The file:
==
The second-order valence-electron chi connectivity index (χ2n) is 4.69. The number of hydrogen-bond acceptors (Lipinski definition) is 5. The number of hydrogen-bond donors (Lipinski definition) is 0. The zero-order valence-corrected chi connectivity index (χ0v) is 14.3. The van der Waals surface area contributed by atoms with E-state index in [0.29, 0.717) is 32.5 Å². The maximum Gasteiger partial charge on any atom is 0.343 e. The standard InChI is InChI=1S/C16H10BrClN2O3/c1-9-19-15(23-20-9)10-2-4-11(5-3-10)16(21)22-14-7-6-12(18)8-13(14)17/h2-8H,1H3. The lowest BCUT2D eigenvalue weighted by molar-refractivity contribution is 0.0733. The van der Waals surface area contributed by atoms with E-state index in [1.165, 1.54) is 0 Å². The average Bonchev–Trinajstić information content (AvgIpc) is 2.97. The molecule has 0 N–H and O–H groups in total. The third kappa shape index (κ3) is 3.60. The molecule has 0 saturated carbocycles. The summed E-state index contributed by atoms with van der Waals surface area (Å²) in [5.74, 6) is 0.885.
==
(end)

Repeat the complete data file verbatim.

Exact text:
The second-order valence-electron chi connectivity index (χ2n) is 4.69. The number of hydrogen-bond acceptors (Lipinski definition) is 5. The number of hydrogen-bond donors (Lipinski definition) is 0. The zero-order valence-corrected chi connectivity index (χ0v) is 14.3. The van der Waals surface area contributed by atoms with E-state index in [0.29, 0.717) is 32.5 Å². The maximum Gasteiger partial charge on any atom is 0.343 e. The standard InChI is InChI=1S/C16H10BrClN2O3/c1-9-19-15(23-20-9)10-2-4-11(5-3-10)16(21)22-14-7-6-12(18)8-13(14)17/h2-8H,1H3. The lowest BCUT2D eigenvalue weighted by molar-refractivity contribution is 0.0733. The van der Waals surface area contributed by atoms with E-state index in [1.165, 1.54) is 0 Å². The average Bonchev–Trinajstić information content (AvgIpc) is 2.97. The molecule has 0 N–H and O–H groups in total. The third kappa shape index (κ3) is 3.60. The molecule has 0 saturated carbocycles. The summed E-state index contributed by atoms with van der Waals surface area (Å²) in [5.74, 6) is 0.885.